When you’re a sure first ballot hall of famer a bad season is a surprise, a massive disappointment, and unlikely to cost you your job, even if it turns into a second season. Even factoring in injuries, unfamiliar bodies on the blueline and the fatigue of having played in the Olympics the previous year the question of how much of Brodeur’s wilting last season was simply age. He enters this season at thirty-nine with 1132 regular season and 181 post season NHL games under his belt. For comparison Tim Thomas and Dwayne Roloson between them have 978 combined regular and post season games.  If he comes back next season will depend on a lot of factors, and that’s another one of the questions surrounding the guy who has spent nearly 80,000 minutes between the pipes for the New Jersey Devils.

With perhaps the most complete team in the NHL, and a team anyone who knows anything about the NHL, penciled inked into the top five teams in the league back in September, one must wonder how we all got it so, so wrong.

Is it Marty? Is Sean Avery’s favorite goalie melting down faster than Mel Gibson? While it’s true that his .901 SV% is not just the lowest of any full season in his career, but is well below his .914 average, and his 2.74 GAA is .40 higher than his career average, he’s not the only goalie who has flown high who is now looking up at the pack. Hiller, Khababulin, Kiprusoff and Anderson all have a worse GAA than Broduer. His SV% is exactly what Jeff Deslauriers finished last season with. True, we’re a mere seventeen games into Broduers season, and we don’t really expect the guy at the top of the goalie stats to stay there, so maybe, MB30 will climb back into familiar territory.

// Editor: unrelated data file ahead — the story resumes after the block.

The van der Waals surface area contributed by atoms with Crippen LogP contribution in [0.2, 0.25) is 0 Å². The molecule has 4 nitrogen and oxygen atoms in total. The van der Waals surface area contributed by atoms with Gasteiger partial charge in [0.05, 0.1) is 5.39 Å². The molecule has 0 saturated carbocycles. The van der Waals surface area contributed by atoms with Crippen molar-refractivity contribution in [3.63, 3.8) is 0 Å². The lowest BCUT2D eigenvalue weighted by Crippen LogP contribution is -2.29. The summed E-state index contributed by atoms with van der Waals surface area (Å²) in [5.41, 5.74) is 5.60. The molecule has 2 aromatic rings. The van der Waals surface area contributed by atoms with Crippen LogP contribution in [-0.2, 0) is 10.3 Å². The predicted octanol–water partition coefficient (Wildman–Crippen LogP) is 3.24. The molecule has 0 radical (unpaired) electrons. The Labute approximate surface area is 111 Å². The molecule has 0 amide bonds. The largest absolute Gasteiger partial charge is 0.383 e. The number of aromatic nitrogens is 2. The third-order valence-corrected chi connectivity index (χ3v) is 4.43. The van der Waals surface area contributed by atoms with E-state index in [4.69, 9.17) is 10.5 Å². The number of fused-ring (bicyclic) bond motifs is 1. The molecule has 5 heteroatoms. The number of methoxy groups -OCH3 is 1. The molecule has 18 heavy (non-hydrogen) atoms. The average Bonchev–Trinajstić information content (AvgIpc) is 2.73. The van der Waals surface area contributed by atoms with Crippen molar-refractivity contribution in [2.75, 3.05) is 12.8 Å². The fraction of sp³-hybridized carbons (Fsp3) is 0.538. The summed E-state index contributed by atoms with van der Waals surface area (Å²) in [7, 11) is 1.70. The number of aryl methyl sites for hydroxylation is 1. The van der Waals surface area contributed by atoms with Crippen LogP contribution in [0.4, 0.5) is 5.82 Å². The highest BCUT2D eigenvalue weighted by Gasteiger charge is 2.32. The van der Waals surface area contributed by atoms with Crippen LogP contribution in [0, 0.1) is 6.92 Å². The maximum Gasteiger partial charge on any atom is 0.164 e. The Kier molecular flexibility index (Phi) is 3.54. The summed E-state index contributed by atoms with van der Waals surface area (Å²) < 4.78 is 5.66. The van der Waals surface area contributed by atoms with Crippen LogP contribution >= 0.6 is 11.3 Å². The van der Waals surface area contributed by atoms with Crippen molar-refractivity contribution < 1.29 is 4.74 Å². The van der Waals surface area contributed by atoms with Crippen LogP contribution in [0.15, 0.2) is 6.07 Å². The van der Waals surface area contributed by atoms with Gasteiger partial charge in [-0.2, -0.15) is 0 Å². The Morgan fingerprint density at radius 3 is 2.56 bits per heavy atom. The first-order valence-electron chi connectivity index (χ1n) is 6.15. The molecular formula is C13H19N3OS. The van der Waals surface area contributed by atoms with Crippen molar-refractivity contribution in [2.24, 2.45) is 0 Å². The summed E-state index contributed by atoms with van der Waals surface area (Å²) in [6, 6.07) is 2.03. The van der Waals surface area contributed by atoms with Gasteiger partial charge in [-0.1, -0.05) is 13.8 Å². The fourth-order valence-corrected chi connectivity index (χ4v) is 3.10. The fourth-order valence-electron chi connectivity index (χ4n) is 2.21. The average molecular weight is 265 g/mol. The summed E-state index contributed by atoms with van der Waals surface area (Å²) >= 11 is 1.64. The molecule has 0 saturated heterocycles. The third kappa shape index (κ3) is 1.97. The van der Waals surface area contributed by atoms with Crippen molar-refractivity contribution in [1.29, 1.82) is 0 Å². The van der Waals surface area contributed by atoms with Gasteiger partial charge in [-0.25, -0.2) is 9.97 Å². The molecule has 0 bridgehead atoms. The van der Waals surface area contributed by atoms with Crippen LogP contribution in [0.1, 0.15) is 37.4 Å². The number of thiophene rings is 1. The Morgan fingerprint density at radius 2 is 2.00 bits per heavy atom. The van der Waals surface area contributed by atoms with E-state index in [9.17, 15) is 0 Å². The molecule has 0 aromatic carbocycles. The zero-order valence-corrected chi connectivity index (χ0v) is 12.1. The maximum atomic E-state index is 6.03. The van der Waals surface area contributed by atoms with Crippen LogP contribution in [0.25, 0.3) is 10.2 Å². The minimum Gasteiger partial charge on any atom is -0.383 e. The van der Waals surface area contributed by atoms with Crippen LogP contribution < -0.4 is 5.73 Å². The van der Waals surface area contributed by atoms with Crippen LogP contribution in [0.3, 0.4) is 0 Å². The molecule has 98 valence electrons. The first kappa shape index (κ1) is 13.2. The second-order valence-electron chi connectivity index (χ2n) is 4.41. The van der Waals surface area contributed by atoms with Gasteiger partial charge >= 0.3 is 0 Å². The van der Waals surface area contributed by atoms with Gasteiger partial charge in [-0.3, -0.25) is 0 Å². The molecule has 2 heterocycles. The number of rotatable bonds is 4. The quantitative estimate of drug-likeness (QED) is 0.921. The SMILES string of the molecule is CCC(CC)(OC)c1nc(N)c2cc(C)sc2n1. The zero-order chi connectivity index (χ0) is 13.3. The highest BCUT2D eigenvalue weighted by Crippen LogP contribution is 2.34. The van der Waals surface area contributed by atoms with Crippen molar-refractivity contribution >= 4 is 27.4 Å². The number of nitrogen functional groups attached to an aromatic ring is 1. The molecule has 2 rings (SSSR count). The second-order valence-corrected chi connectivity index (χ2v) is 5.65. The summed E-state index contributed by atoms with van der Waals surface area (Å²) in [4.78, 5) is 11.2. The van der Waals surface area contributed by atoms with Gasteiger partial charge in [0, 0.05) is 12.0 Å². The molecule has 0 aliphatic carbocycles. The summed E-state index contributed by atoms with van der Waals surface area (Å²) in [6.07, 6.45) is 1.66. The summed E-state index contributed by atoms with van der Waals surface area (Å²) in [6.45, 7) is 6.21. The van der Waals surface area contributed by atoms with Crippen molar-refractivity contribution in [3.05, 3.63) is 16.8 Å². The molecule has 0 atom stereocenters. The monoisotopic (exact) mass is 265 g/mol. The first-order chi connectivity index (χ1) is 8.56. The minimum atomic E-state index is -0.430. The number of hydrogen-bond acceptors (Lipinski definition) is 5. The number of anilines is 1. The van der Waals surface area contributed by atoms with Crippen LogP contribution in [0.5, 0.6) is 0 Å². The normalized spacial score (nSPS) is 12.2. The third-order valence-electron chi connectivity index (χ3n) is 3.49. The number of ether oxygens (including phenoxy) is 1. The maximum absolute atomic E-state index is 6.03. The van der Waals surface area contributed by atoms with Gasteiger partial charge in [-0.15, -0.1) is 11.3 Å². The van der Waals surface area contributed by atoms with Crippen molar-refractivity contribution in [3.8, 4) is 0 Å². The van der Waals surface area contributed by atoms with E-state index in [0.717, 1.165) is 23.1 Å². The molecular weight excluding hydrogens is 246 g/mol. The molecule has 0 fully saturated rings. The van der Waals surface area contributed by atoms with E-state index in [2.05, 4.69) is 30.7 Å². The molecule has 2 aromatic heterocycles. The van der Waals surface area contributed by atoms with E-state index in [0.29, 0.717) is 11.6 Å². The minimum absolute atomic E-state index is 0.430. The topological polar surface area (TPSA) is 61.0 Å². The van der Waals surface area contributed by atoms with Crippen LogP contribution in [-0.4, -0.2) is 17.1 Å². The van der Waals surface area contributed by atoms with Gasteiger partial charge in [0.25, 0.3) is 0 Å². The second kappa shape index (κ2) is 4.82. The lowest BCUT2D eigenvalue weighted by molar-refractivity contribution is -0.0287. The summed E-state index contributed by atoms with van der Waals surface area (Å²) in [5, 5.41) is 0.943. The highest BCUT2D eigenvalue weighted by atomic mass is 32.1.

Is it Ilya Kovalchuk? The $100,000,000.00 man is also, hands down having the worst season of his career. In twenty five games this year, he’s got a line of 5-6-11 -15, after his arrival in New Jersey last year he played twenty seven games and had a line of 10-17-27 +9. In his career he’s averaged 3.65 shots on goal per game. This season, the Tver Russia native is down to 2.96 shots per game.